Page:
New Year’s Resolutionswpmanager
Happy New Year from TastEd! This is the season of diet resolutions. As individuals, many of us are resolving to eat less of this or that food. But what if some of that spirit of change could be applied in a more positive and social way to helping children learn about food in schools? The word resolution does not just apply to giving up chocolate. It can also mean ‘the act of solving a problem’. In this context, it was fascinating to interview Einar Risvik, from the Norwegian Tasting School, who sees food education as a tool that can solve many problems at once. Einar’s organisation trains teachers to use food education as a way of helping children engage better with school across the board, from engaging children with curriculum to helping with behaviour.
Einar, tell us about the NorwegianTasting School.
The Norwegian Tasting School is the Norwegian hub of Sapere (about which you can read in our December post). The responsible organization in Norway is the Norwegian Cultural Heritage Foundation, and we think this is very appropriate as we see food as the most important feature of culture in any nation. Our tasting school is a “train the trainers” program, supported by two national, non-profit foundations from banking and insurance. As it is very difficult to get into the curriculum in the schools with specific educational tools, our approach has been to provide the teachers in Food and Health with tools for their continuing education, but it will be up to the individual teacher how this is utilized. It is still too early to believe that we will be able to get Sapere as a method into the school curriculum right away.
The learning goals for Norwegian children are currently being revised and new transverse goals are being added, related to democracy, citizenship, sustainability, health and living in a complex world. We believe that food must play a significant role in this and have therefore included this as a focus for Sapere in Norway. In the kindergartens this is easier as food already has been introduced as a transverse tool for all learning.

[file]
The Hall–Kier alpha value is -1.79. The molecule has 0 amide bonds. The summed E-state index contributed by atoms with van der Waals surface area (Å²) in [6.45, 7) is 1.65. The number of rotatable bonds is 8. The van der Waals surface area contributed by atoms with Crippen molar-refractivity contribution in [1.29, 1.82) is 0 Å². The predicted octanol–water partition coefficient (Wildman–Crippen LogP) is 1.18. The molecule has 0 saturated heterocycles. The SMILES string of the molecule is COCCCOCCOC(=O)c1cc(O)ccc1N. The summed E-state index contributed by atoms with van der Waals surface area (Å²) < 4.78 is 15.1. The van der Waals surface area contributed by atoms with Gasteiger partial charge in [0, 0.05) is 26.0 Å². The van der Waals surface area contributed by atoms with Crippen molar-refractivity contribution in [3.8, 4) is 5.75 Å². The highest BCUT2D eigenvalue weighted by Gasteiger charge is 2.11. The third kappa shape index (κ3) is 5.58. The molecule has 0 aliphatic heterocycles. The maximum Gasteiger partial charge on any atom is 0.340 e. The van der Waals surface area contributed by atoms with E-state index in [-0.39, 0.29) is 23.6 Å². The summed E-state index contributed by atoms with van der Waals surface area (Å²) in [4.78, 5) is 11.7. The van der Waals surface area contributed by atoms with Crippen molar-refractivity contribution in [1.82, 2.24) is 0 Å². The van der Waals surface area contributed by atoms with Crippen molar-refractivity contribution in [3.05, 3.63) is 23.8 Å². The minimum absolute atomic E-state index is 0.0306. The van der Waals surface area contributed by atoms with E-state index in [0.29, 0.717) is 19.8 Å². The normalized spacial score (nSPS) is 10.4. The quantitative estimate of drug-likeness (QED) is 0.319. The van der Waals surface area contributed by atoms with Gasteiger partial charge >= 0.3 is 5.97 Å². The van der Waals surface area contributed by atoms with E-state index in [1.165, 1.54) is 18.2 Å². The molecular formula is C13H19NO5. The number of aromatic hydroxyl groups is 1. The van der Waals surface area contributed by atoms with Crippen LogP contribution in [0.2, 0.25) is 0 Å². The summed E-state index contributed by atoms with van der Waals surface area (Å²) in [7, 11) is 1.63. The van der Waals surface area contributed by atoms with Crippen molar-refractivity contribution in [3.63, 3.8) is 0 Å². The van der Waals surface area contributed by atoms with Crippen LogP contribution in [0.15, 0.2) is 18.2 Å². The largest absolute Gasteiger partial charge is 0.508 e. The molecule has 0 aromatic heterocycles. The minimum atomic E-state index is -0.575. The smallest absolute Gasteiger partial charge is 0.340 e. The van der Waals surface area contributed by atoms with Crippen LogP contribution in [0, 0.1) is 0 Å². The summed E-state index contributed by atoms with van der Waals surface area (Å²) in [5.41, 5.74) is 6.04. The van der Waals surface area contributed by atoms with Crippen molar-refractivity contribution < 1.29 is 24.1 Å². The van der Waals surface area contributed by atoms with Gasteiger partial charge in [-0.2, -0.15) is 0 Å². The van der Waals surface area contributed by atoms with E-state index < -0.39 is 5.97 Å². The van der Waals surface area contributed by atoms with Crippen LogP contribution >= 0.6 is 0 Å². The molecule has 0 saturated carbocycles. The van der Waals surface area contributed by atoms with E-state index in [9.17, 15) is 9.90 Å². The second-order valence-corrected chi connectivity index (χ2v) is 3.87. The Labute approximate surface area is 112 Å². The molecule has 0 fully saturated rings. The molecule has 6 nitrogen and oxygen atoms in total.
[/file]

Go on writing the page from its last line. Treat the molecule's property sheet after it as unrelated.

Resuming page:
What are your goals in teaching about food and food culture in schools, and why is food such a useful educational tool?
Food is a useful educational tool in kindergarten and schools because there is no prerequisite for cognitive or behavioural skills. We all eat. Food provides a platform for learning where all children can participate, therefore this will contribute to social cohesion and reduce tensions. We know that teaching children about food via sensory education encourages them to eat a wider variety of fruit and vegetables, but our research also shows that food education results in behavioural change and better grades.
Can you explain a little more about how food education results in behavioural change and better grades?
Learning how to learn means that you practice mechanisms or procedures of a general nature possible to transfer between learning situations. Take behavioural skills for instance. We know that to learn a practical skill you need to practice. It is not possible to learn to bike without actual biking. The learning experience you get can later be used when you want to learn new skills. But not all children can learn to bike – for example, being in a wheelchair may be obstructive. So it is important to find learning situations where all children have equal opportunities. Food as a learning device is non-obstructive for children with all types of impairment.
Another learning mechanism it’s possible to transfer between learning situations is when you learn how to conceptualise. Food is a very tangible theme where concepts easily are illustrated, for example using numbers and quantities, shapes and formats, and transformations.
Food may also be used to learn languages, culture, traditions and politics.
Do you teach the Sapere method in both Primary and Secondary schools in Norway?
Sapere is not a formal part of the curriculum in Norway, it is up to the individual teacher to introduce elements of the method.
So by training teachers in the Sapere method you are giving them an additional set of skills that they may use when deciding how best to teach the curriculum?
And how is this type of teaching received by children and parents?
Both teachers and children find the Sapere method an engaging, enjoyable and inclusive
way to learn. But sometimes when we manage to change things in school, parents do not necessarily follow suit because they are not aware of the changes. This is a hurdle
in making a permanent change, therefore we have just published a new book (the title translates as ‘Picky Children’ or maybe ‘Picky Eating’) which is focused towards parents as well as schools and kindergarten. We are already selling well, after one week, so it looks promising.
How is the Sapere method being received by the education system?
The educational system as a system does not want interference with its development of curriculum for schools. The novel curriculum for Food and Health is currently being revised, but the focus is still on cognitive learning goals in nutrition and not on the use of our senses as a tool for extended learning.
So if the Norwegian curriculum is based on goals, not teaching methods, how does sensory education fit in?
We see an increasing interest from teachers, where the understanding of learning and teaching as a more interactive and complex process is in focus. This gives hope.